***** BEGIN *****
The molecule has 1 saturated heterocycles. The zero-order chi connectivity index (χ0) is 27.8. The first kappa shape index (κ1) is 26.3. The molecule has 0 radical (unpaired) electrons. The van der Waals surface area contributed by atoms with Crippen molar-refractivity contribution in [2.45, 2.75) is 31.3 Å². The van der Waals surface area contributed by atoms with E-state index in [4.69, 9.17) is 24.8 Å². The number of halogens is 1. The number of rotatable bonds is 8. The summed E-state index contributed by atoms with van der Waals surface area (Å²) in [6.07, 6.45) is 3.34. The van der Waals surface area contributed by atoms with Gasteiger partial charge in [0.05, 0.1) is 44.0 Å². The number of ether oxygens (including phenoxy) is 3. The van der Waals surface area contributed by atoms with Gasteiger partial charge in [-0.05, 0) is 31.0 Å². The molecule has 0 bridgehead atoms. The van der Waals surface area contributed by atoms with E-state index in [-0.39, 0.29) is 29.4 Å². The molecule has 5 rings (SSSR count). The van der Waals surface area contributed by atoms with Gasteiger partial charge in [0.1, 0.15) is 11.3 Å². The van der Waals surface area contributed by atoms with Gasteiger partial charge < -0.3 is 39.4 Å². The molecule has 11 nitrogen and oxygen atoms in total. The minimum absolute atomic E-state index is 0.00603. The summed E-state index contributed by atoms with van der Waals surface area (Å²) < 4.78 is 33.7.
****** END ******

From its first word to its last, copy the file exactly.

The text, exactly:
The molecule has 1 saturated heterocycles. The zero-order chi connectivity index (χ0) is 27.8. The first kappa shape index (κ1) is 26.3. The molecule has 0 radical (unpaired) electrons. The van der Waals surface area contributed by atoms with Crippen molar-refractivity contribution in [2.45, 2.75) is 31.3 Å². The van der Waals surface area contributed by atoms with E-state index in [4.69, 9.17) is 24.8 Å². The number of halogens is 1. The number of rotatable bonds is 8. The summed E-state index contributed by atoms with van der Waals surface area (Å²) in [6.07, 6.45) is 3.34. The van der Waals surface area contributed by atoms with Gasteiger partial charge in [0.05, 0.1) is 44.0 Å². The number of ether oxygens (including phenoxy) is 3. The van der Waals surface area contributed by atoms with Gasteiger partial charge in [-0.05, 0) is 31.0 Å². The molecule has 0 bridgehead atoms. The van der Waals surface area contributed by atoms with E-state index in [-0.39, 0.29) is 29.4 Å². The molecule has 5 rings (SSSR count). The van der Waals surface area contributed by atoms with Gasteiger partial charge in [0.1, 0.15) is 11.3 Å². The van der Waals surface area contributed by atoms with Gasteiger partial charge < -0.3 is 39.4 Å². The molecule has 11 nitrogen and oxygen atoms in total. The minimum absolute atomic E-state index is 0.00603. The summed E-state index contributed by atoms with van der Waals surface area (Å²) < 4.78 is 33.7.